The gypsum/anhydrite stratum (GAS) and overlying pelitic and crystalline limestones comprise the Tyrassky Formation of Upper Badenian age. The sulphate stratum, 35-50 m thick, consist of gypsum in the interior of the platform (Podol'sky area); but toward the foredeep the anhydrite content increases. The present extent of sulphates on the platform is as much as 20,000 km2. The GAS is rather variable in structure and texture. In the Podol'sky area, it consists of three-units, which, in ascending order, include crypto- and microcrystalline massive gypsum, bedded microcrystalline and megacrystalline gypsum. In the upper unit, the gypsum displays large spherules (Klimchouk et al., 1995). Toward the foredeep, the GAS becomes more homogeneous and aphanitic. Interbeds of carbonate and clay are rare and thin.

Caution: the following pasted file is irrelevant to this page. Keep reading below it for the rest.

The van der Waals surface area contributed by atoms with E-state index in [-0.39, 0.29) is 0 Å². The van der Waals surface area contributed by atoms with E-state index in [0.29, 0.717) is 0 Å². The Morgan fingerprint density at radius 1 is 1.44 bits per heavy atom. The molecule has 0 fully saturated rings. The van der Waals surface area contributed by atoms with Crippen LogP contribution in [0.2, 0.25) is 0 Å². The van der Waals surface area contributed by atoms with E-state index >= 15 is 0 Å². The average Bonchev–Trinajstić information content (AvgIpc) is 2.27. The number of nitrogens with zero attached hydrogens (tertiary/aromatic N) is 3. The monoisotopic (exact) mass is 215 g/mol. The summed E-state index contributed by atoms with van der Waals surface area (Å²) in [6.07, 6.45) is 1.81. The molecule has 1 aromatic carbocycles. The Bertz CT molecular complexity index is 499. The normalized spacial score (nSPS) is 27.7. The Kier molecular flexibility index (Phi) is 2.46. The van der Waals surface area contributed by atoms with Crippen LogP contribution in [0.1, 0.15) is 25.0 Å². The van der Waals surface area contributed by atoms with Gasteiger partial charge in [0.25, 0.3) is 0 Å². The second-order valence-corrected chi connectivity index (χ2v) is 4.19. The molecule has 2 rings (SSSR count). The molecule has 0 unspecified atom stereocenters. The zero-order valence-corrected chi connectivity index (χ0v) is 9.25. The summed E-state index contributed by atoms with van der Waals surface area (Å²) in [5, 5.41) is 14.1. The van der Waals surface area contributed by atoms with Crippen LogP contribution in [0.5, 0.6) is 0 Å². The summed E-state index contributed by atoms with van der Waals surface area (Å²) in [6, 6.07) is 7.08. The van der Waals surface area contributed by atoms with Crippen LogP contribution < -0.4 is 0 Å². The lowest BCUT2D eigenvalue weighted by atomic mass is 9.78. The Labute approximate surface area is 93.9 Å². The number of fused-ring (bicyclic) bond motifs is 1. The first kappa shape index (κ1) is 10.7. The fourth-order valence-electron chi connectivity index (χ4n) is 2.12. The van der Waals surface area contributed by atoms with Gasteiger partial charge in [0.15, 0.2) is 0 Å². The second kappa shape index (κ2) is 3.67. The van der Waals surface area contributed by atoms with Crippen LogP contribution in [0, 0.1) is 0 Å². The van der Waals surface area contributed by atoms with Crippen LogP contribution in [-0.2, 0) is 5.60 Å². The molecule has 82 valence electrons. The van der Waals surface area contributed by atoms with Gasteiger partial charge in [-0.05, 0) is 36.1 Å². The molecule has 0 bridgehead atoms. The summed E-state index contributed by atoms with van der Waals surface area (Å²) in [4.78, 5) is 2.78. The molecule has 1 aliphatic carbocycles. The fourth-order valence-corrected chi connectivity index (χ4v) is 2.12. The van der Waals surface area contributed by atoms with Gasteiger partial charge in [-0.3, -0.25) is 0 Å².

The layer of pelitic and crypto-crystalline limestones, ranging from several dozens cm to more than 25 m in thickness, normally overlies the GAS. Its origin, which is closely related with that of sulphur, is still controversial (Grinenko et al., 1966; Mamchur, 1972; Sakseev, 1972; Lein et al., 1977). The upper limestones contain two genetic varieties. The pelitic limestones (locally called "Ratynsky") are evaporitic in origin. They are 0.2-10 m thick and occur over almost the entire GAS area. In places they contain minor veins or pockets of sulphur within fissures and caverns. The other variety of limestone, which is crypto- and microcrystalline, formed epigenetically by metasomatic or hydrogenic replacement of the GAS during sulphate reduction. This limestone varies in thickness up to 25 m and is prevalent in the areas of sulphur deposits. In places it has completely replaced the GAS and is either sulphur-bearing or barren. There is a prominent inverse relationship between the thickness of the crystalline limestones and overlying clay cover (Fig. 3; Otreshko, 1974): the epigenetic limestone is thickest where the clay cover has been partially eroded. In places, epigenetic limestones are found also beneath the GAS (Sakseev, 1966; Composition, 1979).